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Olbers' Paradox - by Eduardo Manuel Alvarez:

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Introduction
Olbers' Paradox
Analysis of Proposed Solutions
Final Explanation
Conclusion
References
 

Introduction 

During a warm summer night last January, two couples of friends, my wife and I were having a great time while dining out in the open at the pavement of an enjoyable little downtown restaurant. Suddenly, at the final coffees, all lights were off. An unusual complete blackout had occurred. 

Having realized that the best thing to do was just waiting for the lights to come back (instead of “rapidly disappearing”, like someone actually suggested) the amicable chat resumed under a complete darkness. Gradually, a myriad of stars began to materialize above our dark-adapted eyes, while a voluptuous Milky Way unquestionably assumed the leading role of such great spectacle. Less than ten minutes later everyone had become completely engrossed by the marvellous scene over our heads. 

Knowing my great fondness for astronomy, all kind of questions were immediately shot over me, mostly the usual trivial ones. My ego was being nicely fed. Suddenly all the fun ended up, not by lights coming back but for a damned unexpected question: “Please, tell me, if there are almost infinite suns as you say, doesn’t the night have to be pretty much lighted?” 

Apparently simple and naive, my friends had posed a very hard question. Were the Universe filled with infinitely many stars for an also infinite time, it sounded reasonable that no night could exist, as heavens would be bright enough per se even though the Sun were below the horizon. I had not the slightest idea about the proper answer. A long silence followed up. I still vividly remember my next words: “Waiter, please, the check!”

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Olbers’ paradox 

            The question about the night’s darkness involves not only a difficult topic by itself, but a truly essential one, as it is intimately connected with the structure and evolution of the universe as a whole. Assuming an infinite old universe with stars scattered more or less randomly throughout infinite space -the usual model since the end of medieval times- the night sky should not be dark as it obviously has ever been. 

            This evident contradiction between theory and reality became generically known as “Olbers’ paradox”, after the German amateur astronomer who took out his fountain pen and wrote about it in 1823. Being his own explanation neither the first, nor the last, and even wrong, Heinrich Olbers’ objective merits look quite disproportionate for such a tribute, thus seeming like the scientific community actually got two paradoxes for the price of one.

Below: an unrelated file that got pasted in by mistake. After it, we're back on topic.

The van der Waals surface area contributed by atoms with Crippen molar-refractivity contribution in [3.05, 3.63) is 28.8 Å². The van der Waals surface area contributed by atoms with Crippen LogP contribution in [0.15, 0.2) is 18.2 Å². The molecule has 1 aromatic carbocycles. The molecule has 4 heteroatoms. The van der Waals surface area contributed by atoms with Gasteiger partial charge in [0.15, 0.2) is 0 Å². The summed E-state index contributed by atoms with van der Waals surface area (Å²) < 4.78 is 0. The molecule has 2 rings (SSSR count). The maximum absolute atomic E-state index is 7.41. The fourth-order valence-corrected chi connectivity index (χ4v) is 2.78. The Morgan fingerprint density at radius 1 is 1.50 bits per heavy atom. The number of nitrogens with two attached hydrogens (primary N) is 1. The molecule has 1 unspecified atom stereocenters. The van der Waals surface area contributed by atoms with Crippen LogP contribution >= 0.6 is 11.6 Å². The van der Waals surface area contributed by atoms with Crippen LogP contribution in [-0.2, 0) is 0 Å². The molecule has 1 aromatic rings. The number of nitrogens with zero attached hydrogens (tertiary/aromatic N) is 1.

Under clear skies, the starry night appears wearing its very best party dress. Having the chance to ever observe it, urban citizens usually get immediately captured by its majestic beauty and begin wondering about its endless mysteries. Any kind of deep questions could consequently arise … 

            Newton thought that the universe had to be a static, infinitely old, unlimited expanse of stars homogeneously distributed. This model effectively resolved the otherwise problematic appearance of a privilege centre of gravity -in a non homogenous universe large gravitational forces would not be compensated at all[1]- but failed to solve the riddle of the sky darkness (which consequently became posed). 

We now know that space and time are no longer independent entities as previously thought, but integrate a single reality called spacetime. According to Einstein’s Theory of General Relativity, spacetime has the property to grip mass, telling it how to move, while at the same time mass grips spacetime, telling it how to curve. The geometry and history of our universe are currently described firmly buttressed on those foundations. 

By joining together theoretical solutions derived from General Relativity, with practical compelling evidence obtained from our best observational instruments, most cosmologists agree that our universe (that is, all the space, matter, time, and energy) was “created” in a singular episode called the Big Bang, some 13.7 billion years ago, and it has been expanding ever since. 

Regarding this widely accepted model, Olbers’ paradox has now become resolved. However, the long and winding road actually travelled towards its definite solution is still worthily to be known, not only for being very instructive by itself, but at least as a deserved tribute to all other unreferenced road-makers. 

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Analysis of the proposed solutions 

Since first serious attempts to explain the cause of the night darkness, elaborated more than 400 years ago, many alternative solutions have been candidated to justify why the sky is not seen as fully covered by stars. Most of them have proved to be wrong, as they were based on incorrect models about the universe’s structure and/or its evolution. 

A succinct presentation of each one of the more plausible proposed solutions is next discussed, including the author(s) and date(s), an explanation about its main argument and a conclusion evaluating its definite pertinence. The order of the following presentation actually corresponds to the chronological order of appearance (Harrison 2000).